Posted On by &filed under Calcutta High Court, High Court.

Calcutta High Court
Sheikh Ekhar Ali vs Anu Manjhi And Ors. on 9 March, 1910
Equivalent citations: 6 Ind Cas 46
Author: Chatterjee
Bench: Chatterjee


Chatterjee, J.

1. Upon a close reading of the plaint in this case, there does not seem to be any doubt that the plaintiff had a cause of action. The plaintiff says that contiguous to his land, or rather between his land and that of Arjan Bibi, there is a piece of land which is his own private land, that upon this the defendants in common with other people are asserting the existence of a public right of way, that the defendants initiated proceedings under Section 133, Criminal Procedure Code, and, that there was an inspection by a jury of this land and that in consequence of the assertion of this right, there has been an order of the Magistrate upon him to remove certain structure which the Magistrate found to be obstruction upon the alleged public right of way, claiming, as the plaintiff does, a private right upon the land over which a public right of way is claimed and thinking that a cloud has been thrown upon his title by the proceedings under Section 133, Criminal Procedure Code, the plaintiff alleged that his right had been invaded. The plaintiff has a right to call upon the Court to remedy the injury that he has suffered. This disposes of the first point upon which the suit of the plaintiff has been dismissed by the lower appellate Court namely the want of a cause of action.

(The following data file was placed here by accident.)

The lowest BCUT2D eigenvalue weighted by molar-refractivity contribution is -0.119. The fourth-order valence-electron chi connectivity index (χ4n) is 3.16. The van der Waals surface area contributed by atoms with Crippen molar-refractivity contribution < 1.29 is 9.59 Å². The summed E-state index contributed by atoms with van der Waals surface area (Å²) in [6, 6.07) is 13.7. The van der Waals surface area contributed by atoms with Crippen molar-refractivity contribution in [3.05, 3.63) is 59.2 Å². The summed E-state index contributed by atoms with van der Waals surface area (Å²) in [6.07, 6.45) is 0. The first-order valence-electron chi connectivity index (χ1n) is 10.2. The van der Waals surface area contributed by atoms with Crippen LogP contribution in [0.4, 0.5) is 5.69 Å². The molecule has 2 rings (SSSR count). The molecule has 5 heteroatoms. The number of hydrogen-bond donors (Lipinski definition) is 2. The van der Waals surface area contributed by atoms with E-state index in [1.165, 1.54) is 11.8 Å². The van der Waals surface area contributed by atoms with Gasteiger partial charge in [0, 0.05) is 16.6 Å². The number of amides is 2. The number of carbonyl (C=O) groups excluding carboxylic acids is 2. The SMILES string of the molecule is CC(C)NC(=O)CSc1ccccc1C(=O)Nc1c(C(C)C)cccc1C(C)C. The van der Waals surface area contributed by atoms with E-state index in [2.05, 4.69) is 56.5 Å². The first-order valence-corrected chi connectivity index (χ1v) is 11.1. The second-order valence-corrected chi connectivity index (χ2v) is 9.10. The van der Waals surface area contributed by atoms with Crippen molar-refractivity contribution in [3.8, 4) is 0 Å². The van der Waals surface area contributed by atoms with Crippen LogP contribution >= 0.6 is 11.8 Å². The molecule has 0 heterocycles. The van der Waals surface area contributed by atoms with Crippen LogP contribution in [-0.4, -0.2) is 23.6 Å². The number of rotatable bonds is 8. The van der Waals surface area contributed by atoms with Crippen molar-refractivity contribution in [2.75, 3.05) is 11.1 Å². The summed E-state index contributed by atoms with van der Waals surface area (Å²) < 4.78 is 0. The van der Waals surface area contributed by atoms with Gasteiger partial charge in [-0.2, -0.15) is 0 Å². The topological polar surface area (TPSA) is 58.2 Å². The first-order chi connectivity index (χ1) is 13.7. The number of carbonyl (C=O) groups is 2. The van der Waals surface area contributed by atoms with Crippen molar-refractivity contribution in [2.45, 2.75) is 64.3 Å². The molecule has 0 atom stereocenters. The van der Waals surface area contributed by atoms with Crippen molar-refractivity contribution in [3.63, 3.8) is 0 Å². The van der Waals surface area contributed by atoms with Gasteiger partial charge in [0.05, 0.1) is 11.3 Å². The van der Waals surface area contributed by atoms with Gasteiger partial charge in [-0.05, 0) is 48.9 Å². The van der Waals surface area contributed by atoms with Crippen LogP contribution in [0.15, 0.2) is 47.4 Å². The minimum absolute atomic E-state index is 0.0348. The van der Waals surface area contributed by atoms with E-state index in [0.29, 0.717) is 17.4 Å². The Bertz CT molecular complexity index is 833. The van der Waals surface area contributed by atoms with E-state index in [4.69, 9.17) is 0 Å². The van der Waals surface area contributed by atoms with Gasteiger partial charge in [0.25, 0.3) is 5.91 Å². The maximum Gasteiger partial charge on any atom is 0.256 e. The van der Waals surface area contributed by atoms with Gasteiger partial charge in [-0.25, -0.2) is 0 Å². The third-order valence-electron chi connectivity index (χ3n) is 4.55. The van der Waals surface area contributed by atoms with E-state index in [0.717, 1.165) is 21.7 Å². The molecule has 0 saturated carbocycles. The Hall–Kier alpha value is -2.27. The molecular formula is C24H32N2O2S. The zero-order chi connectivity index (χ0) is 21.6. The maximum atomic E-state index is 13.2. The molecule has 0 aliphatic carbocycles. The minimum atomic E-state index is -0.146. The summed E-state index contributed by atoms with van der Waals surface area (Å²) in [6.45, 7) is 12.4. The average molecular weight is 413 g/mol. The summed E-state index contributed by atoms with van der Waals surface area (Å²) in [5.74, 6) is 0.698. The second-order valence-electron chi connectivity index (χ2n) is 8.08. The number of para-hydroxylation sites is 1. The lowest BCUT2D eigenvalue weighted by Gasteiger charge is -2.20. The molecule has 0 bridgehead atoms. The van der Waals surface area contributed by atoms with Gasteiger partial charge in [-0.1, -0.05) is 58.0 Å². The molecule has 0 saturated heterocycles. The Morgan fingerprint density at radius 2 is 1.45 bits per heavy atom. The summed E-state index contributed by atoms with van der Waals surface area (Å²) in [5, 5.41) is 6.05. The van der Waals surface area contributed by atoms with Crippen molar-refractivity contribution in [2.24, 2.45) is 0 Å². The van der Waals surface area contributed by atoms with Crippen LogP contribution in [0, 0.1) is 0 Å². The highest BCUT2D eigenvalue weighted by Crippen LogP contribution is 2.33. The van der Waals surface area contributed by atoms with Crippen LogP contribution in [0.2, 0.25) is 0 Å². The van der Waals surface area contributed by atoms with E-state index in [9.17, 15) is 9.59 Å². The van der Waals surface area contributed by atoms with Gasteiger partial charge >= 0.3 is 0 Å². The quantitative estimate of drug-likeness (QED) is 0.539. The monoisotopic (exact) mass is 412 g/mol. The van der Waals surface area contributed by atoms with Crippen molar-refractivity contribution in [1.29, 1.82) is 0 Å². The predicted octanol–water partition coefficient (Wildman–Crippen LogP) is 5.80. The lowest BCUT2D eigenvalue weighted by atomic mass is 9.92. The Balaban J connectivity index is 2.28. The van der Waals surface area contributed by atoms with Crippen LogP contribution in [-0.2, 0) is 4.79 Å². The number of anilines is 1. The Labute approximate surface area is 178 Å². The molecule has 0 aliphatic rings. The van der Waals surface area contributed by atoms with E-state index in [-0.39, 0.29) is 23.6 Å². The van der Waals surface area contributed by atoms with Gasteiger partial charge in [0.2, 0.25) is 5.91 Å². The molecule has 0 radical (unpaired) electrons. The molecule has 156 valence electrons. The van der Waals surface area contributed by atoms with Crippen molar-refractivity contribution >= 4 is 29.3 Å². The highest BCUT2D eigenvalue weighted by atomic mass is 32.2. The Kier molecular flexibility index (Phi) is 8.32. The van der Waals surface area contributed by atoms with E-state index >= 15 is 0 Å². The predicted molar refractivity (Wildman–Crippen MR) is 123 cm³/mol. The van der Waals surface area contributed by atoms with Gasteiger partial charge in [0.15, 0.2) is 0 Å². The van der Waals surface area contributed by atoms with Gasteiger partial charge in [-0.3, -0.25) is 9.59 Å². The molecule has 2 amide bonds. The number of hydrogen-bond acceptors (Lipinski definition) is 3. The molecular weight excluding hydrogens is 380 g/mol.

2. Then comes the question under Section 30 of the Civil Procedure Code. Was the procedure of the first Court so far as Section 30, Civil Procedure Code, is concerned regular? If it was not, was there anything in the procedure of the first Court affecting the merits or the jurisdiction of the Court which should invalidate its decree and further, even if Section 30 had not been properly complied with and even if the procedure taken thereunder could be impeached as illegal, was the Court right in proceeding with the suit and giving a decree against the defendants? The defendants did allege a public right of way over the disputed land belonging to the plaintiff. The plaintiff had, therefore, a right to bring a suit as against them alone for a declaration of his private right without impleading any other member of the public. [See Chuni Lall v. Ram Kishen Sahu 15 C. 460]. To this extent at least, therefore, the suit of the plaintiff deserved a trial upon merits. Then as regards the proceedings, taken under Section 30, Civil Procedure Code, it appears that the plaintiff did apply under that section at the time of filing his plaint and that some time after, that is, about a year before the trial of the suit, notices were issued under Section 30. It was subsequent to the service of these notices that the defendants put in appearance and filed their written statement. Evidence was adduced on both sides upon the rights asserted by each and the defendants adduced evidence to show that the right of public way claimed by them in common with other members of the public did exist. Upon this evidence, the first Court came to a conclusion in favour of the plaintiff. It has never been said in this case that the defendants or any of them had been in any way prejudiced for want of a formal order under Section 30, Civil Procedure Code, being recorded before the trial of the case. It cannot be said that the first Court had no jurisdiction to try the suit. Even if it could not make a decree binding upon the entire public of the place interested in the disputed path, it could make a decree against the defendants. Therefore there was no want of initial jurisdiction. On the merits also it has never been objected that the defendants were prevented by any defect in the procedure of the Court from adducing any evidence which it was not in their power to adduce or that the defendants were in any way injured in the trial of the case on its merits by the action taken by the first Court. From the facts that notices were issued one year before the trial, that the defendants ,after service of the notices put in written statement and adduced evidence in support of the public right of way, it was perfectly open to the Munsif to say that there had been no injury to any party on the merits. Burt apart from that the Munsif did record a formal order at last and the defect, as it did not affect the case on the merits, seems to have been cured. In any case it was not open to the lower appellate Court to set aside the judgment of the first Court without coming to a finding as to whether there had been any injury to any of the parties on the merits. Section 578 of the old Civil Procedure Code is a bar to the procedure it has adopted. The case of Kali Kanta Surma v. Gouri Prasad Surma Bardeuri 17 C. 906, has been referred to as showing that there has been a defect of procedure in this case in that it was not specifically stated in the notice as to which party was to represent the public. I think when the notice mentioned the defendants and other residents of the neighbouring villages, the description was definite enough. The simple fact that A or B has not been directed by an express order of the Court before the trial as authorised to defend the suit does not affect the result of the case so long as it is not shown that that want has been prejudicial to any vested right. I may refer to the cases of Dhunput Singh v. Paresh Nath Singh 21 C. 180, Kalu Khabir v. Jan Meah 29 C. 100, as showing that a decision respecting public right is not to be set aside on the ground of mere irregularity like the one in question in this case. In this view of the case, I think that the case ought to have been tried on the merits by the Subordinate Judge. I, therefore, set aside his judgment and decree and send back the case for a decision on the merits. Costs to abide the result.

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